Matt Caldwell? Yes, give more money to Florida Forever. But what is really behind your bill?

Joe Negron? He’s the real deal.

When I was a kid, one of my favorite commercials was Chiffon margarine. The message was that Chiffon tasted so much like butter it could even fool Mother Nature. When she found out she was mad and called on her powers with the animals surrounding her saying: “It’s not nice to fool Mother Nature….”

I say the same.

Stop fooling around state legislature and give us the butter. #SupportJoeNegron #SenateBill10

Chiffon Commercial: It’s not nice to fool Mother Nature: https://www.youtube.com/watch?v=LLrTPrp-fW8

Peace River

 

For a complete history of Florida Land acquisition from DEP please read here:
http://www.dep.state.fl.us/lands/AcqHistory.htm

To see how monies are divided presently under Florida Forever see this DEP link:http://www.dep.state.fl.us/lands/fl_forever.htm

TCPALM, Caldwell/Florida Forever funding altered but “increased…” : http://www.tcpalm.com/story/news/local/indian-river-lagoon/politics/2017/04/24/matt-caldwell-land-conservation-dollars-under-florida-forever/100846576/

The Florida Water and Land Conservation Initiative’s Power to Save the Indian River Lagoon

Florida Water and Land Conservation Initiative can help save our Indian River Lagoon. (Photo Jenny Flaugh)
The Florida Water and Land Conservation Initiative, Amendment 1, is more than just hope. It will help save our Indian River Lagoon. (Photo Jenny Flaugh, St Lucie River sunset.)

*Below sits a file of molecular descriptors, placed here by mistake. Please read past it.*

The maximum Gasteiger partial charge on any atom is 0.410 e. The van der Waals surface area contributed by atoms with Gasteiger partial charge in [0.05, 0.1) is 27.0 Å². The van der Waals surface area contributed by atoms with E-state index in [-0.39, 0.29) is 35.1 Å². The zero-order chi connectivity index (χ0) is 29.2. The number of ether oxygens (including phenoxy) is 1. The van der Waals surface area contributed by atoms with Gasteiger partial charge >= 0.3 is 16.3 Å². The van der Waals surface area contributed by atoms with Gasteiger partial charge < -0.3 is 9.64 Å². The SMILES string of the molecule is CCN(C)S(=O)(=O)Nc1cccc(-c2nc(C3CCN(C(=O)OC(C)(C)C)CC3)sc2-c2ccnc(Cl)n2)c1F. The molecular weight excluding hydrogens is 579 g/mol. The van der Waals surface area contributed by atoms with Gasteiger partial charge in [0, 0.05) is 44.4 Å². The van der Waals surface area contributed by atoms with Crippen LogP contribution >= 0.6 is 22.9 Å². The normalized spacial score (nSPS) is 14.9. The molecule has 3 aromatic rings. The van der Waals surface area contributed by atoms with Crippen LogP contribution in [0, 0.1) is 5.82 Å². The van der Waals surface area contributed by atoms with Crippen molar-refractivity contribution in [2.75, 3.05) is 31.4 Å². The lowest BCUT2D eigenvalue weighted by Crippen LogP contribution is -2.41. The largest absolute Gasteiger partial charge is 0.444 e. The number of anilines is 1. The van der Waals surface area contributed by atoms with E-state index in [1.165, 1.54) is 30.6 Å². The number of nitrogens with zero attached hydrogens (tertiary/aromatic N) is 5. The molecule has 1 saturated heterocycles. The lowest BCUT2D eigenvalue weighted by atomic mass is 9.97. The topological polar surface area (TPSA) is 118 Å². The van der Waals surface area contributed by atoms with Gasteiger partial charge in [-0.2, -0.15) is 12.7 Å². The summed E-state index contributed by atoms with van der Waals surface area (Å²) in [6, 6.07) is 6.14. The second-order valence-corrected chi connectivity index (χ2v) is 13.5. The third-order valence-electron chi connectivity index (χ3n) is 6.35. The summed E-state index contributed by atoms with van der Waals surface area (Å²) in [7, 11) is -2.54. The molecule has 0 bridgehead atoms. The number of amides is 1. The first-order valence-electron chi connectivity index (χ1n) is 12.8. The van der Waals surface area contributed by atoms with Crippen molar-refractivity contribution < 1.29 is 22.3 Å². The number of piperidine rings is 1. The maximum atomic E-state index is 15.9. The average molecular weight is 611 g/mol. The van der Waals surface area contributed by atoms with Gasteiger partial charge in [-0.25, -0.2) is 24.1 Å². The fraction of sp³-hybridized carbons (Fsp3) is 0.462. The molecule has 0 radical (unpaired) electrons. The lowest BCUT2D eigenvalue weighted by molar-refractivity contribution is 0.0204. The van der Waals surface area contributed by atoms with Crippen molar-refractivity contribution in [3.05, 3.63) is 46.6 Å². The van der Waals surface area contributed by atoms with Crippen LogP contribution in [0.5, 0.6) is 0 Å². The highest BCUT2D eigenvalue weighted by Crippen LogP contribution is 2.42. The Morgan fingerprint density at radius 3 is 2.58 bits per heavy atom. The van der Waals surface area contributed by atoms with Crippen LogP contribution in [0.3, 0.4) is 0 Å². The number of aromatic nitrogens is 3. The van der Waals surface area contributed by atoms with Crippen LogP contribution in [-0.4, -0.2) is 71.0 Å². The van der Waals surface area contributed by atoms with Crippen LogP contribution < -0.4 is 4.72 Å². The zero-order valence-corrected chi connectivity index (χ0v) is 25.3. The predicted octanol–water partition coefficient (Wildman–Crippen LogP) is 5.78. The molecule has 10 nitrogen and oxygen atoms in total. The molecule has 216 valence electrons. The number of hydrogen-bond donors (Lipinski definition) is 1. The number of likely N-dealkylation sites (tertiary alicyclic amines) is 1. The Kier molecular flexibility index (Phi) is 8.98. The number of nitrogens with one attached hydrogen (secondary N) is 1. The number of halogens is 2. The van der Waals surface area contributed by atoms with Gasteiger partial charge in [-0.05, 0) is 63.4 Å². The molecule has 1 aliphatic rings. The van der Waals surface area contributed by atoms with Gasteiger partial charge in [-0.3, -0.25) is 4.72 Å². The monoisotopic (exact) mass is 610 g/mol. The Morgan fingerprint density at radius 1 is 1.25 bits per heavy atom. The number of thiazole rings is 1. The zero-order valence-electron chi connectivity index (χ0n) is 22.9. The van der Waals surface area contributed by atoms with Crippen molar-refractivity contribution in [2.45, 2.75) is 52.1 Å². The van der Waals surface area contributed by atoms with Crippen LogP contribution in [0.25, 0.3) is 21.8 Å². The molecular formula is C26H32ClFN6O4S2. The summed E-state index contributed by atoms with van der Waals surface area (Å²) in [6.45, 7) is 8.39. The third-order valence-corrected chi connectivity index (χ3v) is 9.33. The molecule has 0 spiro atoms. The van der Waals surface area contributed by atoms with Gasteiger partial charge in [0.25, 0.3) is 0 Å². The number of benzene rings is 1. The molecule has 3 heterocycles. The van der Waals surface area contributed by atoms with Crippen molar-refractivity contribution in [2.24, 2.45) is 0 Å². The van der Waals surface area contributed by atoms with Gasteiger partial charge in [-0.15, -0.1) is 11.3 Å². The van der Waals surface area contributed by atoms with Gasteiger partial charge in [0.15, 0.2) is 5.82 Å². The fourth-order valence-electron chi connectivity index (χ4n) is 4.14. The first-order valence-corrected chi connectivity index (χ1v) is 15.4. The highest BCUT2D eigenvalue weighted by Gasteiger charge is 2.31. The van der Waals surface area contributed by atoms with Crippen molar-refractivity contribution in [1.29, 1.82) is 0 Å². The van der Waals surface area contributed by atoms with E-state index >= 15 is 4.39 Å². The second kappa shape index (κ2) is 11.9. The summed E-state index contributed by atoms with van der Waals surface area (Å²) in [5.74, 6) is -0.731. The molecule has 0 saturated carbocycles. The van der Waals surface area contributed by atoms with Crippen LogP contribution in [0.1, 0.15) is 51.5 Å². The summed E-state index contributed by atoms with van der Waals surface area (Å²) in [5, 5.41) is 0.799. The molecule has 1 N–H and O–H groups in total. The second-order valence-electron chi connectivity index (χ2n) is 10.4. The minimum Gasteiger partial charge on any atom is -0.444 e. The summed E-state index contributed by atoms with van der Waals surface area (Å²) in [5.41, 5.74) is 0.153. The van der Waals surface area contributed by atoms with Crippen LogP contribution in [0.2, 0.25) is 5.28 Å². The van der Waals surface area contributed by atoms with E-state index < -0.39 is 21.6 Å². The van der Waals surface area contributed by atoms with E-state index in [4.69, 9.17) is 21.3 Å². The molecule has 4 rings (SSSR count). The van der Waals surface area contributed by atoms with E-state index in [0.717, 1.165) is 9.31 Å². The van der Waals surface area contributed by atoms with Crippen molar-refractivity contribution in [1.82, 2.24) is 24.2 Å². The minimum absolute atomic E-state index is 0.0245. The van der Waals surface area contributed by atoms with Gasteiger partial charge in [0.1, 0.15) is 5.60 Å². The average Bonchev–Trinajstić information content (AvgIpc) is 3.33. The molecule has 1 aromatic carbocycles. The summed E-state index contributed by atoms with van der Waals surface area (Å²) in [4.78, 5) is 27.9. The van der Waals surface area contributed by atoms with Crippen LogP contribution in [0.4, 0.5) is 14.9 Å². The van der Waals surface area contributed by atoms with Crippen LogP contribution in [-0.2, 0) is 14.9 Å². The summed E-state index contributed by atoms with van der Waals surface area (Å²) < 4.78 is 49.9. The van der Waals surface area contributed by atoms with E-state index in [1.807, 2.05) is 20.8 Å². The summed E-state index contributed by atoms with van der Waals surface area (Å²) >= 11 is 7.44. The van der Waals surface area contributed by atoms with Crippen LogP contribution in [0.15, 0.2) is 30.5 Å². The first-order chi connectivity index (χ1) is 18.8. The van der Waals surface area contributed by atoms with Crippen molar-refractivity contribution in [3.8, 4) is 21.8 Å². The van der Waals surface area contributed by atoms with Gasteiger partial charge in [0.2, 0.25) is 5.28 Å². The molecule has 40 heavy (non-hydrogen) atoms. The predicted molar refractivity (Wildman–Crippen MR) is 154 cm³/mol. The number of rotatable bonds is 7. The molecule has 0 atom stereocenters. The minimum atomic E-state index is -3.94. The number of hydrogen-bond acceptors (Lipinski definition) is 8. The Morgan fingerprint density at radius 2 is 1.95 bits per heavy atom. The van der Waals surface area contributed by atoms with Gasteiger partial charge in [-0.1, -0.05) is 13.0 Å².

Amendment 1, the Florida Water and Land Conservation Amendment is the voice of generations of people, people who have been diligently working to restore and protect the natural water and land resources of Florida. These same people were, in essence, robbed by their government. The Land Acquisition Trust Fund, Florida’s conservationists, ethical business people, and protectionists, are not going to allow this to happen again.

Over many years, governors and legislative bodies have taken or “swept” trust fund money from multiple interests. This was done by the Bush administration and more recently by the Scott administration. Through out the years, Democrats have done it too. It is a long standing, accepted way of  “ruling.”  And yes, there are a hundred “good” reasons to do so, if one is a politician,  like the financial crisis of 2008, and the fall out afterwards.

Nonetheless, it is wrong. Immoral. Governments should not  call the hard collected, established, monies of special interest groups TRUST funds if they are legally allowed to take them when times get tough. This mode of operandus  takes advantage of and confuses a public that has purposely been uninformed by its leaders. It simply is not good government.

This is where Amendment 1 comes in. To restore a program for lands and now waters in our state, one that cannot be taken away.

On April 16th at 2pm, at Indian Riverside Park, supporters of the constitutional amendment,  #1, FLORIDA WATER & AND LAND CONSERVATION INITIATIVE (2014) will hold an educational forum to educate on why it is critical  that we all vote yes on this amendment in November.

I have provided the formal wording below so you can read the document, but I will summarize why it is a good thing:

1. First, it does not allow future monies to be commingled with the General Revenue Fund of the state. (taken/stolen/redirected by the state legislature)

2. Second, it supports a committee that has the ability to use funds collected from 33% of documentary tax stamps (real estate charges the state collects form homebuyers) to purchase lands across the state including the Everglades Agriculture Area, (EAA) the Everglades Protection Area, (EPA),  water areas, conservation easements, wetlands, forests, fish/wildlife habitat/management areas, drinking water lands, lands protecting water quality and and quantity for springs, rivers, streams, spring sheds, recharge areas for groundwater/aquifers, recreational lands, open spaces, rural landscapes, farm and ranches, and historic or geologic sites.